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MIRIS – an adequate method to measure fortified breast milk?

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Introduction

Human milk (HM) is unique and the gold standard for feeding neonates. HM contains insufficient quantity of protein for preterm infants. Therefore, a new supplement (Aptamil Protein+®-Milupa/Danone) was developed.

Aim

The aim was to learn about the capability of MIRIS Human Milk Analyzer to measure the composition, particular of the protein content, in HM after addition of Human Milk Fortifier (HMF) and a bovine protein powder (P+®).

Methods

Nutrient composition of HM was measured baseline, after fortification with commercial HMF (Aptamil 4.3%FMS®-Milupa/Danone and BEBA 5%FM85®-Nestlé), and after addition of further protein (P+®) in 0.5g steps up to 4.0g/100ml. Different milk processing types and the influence on MIRIS measurements was evaluated.

Results

Preanalytic testing: MIRIS was capable to measure bovine protein dissolved in water accurately. Impreciseness started after adding 0.5g P+® to HM-fortifier mixtures and revealed up to 20% difference after addition of 4.0g P+®. Native HM (FMS group, n=67) contained in mean 1.1±0.3g protein, 3.1±0.8g fat, 6.6±0.3g lactose, 11.7±0.8g of dry mass and 59±10kcal per 100ml HM. After fortification of HM with HMF and 4.0g P+® a deviation in protein content of 1.0g protein/100ml in FMS® group and in FM85® group was observed. MIRIS underestimated protein content of HM fortified with HMF and P+® mixtures (p<0.05). MIRIS underevaluated carbohydrates and energy content. Processing of HM had no effects on protein level. Lactationday correlated significantly with protein content (p<0.0001; r=-,4243).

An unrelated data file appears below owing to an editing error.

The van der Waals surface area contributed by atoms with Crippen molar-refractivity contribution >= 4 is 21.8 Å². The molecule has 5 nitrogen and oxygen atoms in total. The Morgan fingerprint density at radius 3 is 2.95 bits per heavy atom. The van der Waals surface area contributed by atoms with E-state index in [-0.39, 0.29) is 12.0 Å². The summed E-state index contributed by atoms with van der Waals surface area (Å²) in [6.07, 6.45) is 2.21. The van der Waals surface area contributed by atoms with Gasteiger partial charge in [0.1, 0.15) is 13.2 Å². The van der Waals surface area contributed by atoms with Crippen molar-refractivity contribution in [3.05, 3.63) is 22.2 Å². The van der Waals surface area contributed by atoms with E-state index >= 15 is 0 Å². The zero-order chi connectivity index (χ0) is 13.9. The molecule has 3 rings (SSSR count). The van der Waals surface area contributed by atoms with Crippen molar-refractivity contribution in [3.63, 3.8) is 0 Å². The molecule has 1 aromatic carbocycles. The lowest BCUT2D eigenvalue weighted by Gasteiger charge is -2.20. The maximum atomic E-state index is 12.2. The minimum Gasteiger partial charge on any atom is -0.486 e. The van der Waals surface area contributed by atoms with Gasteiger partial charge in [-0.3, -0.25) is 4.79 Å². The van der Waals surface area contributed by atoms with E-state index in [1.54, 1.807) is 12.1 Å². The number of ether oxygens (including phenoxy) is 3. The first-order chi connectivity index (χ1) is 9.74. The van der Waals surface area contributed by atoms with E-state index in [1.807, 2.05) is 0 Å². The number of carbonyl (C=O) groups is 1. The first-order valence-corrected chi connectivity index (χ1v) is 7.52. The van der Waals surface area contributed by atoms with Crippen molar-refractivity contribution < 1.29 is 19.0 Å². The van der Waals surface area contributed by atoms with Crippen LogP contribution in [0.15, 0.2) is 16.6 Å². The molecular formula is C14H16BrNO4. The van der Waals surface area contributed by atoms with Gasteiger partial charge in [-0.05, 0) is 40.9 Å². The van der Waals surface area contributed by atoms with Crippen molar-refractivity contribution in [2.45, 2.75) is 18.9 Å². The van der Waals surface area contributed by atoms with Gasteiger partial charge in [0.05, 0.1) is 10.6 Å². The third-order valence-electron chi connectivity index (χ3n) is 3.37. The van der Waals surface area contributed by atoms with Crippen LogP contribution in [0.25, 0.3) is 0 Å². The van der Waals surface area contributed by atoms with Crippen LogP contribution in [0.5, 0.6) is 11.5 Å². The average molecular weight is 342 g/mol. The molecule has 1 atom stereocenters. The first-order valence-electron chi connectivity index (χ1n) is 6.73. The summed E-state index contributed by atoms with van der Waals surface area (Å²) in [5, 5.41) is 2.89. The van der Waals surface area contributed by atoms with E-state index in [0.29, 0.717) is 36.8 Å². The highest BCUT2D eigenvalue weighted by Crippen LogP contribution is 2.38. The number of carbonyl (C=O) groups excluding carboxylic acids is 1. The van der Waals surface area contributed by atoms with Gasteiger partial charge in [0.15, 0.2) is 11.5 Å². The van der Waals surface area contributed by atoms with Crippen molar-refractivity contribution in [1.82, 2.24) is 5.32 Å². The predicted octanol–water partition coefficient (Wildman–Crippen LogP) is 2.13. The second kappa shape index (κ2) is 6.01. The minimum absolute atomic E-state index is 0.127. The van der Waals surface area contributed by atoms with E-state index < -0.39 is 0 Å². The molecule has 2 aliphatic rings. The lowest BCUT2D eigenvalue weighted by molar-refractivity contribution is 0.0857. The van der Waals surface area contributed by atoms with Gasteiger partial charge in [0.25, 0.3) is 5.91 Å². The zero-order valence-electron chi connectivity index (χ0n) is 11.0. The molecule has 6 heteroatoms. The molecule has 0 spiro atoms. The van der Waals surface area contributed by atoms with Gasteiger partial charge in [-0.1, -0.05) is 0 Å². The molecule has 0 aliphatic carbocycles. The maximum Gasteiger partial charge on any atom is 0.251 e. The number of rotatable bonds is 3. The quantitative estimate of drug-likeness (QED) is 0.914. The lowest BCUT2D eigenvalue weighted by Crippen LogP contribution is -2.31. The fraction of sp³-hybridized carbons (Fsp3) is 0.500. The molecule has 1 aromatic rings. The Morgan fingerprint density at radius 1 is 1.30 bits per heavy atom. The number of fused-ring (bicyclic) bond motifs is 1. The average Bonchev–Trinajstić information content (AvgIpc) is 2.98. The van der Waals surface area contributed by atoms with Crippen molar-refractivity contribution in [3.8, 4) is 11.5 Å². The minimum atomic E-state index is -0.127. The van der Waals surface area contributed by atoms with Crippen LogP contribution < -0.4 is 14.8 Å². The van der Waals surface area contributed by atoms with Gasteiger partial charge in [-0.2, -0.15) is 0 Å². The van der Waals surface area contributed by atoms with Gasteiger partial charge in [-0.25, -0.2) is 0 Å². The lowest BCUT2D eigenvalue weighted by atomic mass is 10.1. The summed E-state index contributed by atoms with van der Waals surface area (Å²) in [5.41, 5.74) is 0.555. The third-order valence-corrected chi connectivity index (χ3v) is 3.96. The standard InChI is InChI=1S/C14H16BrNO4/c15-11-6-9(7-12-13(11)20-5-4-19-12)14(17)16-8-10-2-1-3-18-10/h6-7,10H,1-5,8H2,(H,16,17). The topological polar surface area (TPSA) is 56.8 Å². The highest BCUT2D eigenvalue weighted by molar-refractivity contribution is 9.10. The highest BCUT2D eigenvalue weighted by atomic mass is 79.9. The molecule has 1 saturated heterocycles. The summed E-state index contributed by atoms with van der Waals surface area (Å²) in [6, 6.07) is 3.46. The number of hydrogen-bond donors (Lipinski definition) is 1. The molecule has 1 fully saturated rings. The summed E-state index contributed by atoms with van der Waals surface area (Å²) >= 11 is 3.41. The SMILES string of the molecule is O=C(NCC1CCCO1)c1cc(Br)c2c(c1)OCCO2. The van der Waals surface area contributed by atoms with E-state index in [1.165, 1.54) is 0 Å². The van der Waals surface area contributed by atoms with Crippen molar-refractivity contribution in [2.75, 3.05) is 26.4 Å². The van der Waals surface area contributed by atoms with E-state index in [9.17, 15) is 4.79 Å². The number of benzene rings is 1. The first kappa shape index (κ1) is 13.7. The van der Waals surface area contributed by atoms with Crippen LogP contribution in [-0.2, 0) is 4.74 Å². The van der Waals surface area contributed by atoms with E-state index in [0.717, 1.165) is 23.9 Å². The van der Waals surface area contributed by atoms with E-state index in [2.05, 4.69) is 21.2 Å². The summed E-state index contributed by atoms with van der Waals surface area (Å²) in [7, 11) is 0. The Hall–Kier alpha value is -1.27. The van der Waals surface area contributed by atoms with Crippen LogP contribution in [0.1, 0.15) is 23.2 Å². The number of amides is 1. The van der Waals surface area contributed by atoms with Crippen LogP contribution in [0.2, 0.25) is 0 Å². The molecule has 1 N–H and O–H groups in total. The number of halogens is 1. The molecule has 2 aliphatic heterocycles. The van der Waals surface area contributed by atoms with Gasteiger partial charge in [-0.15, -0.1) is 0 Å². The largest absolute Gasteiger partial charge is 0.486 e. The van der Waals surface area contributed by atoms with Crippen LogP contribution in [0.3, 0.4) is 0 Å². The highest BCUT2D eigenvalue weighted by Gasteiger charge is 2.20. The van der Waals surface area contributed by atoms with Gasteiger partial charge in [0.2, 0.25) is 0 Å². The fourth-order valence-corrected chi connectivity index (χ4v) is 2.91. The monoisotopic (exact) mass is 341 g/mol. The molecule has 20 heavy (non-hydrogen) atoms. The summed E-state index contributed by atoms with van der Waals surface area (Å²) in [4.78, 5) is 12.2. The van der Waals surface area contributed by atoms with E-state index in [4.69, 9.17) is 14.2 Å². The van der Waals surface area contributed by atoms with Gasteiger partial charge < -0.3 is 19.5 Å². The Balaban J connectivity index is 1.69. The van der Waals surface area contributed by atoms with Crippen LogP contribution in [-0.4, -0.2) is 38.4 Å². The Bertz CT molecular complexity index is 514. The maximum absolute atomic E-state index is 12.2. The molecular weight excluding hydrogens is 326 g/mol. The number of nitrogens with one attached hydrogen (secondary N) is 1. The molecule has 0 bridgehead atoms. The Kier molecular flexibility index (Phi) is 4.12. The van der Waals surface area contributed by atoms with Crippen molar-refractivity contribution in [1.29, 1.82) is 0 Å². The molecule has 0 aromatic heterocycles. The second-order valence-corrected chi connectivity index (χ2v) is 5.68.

Conclusions

MIRIS is an adjuvant tool to provide the actual nutrient composition of unfortified HM. MIRIS has the ability to measure solely bovine protein (in water) and human protein in HM. A combination of both types of protein generated imprecise results of protein content altogether. Processing had no effect on protein content. Protein significantly decreased with lactation period in preterm HM.

Author information

Correspondence to Alexandra Kreissl.

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Open Access This article is distributed under the terms of the Creative Commons Attribution 4.0 International License (https://creativecommons.org/licenses/by/4.0), which permits use, duplication, adaptation, distribution, and reproduction in any medium or format, as long as you give appropriate credit to the original author(s) and the source, provide a link to the Creative Commons license, and indicate if changes were made.

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Keywords

  • Protein Content
  • Lactose
  • Breast Milk
  • Human Milk
  • Nutrient Composition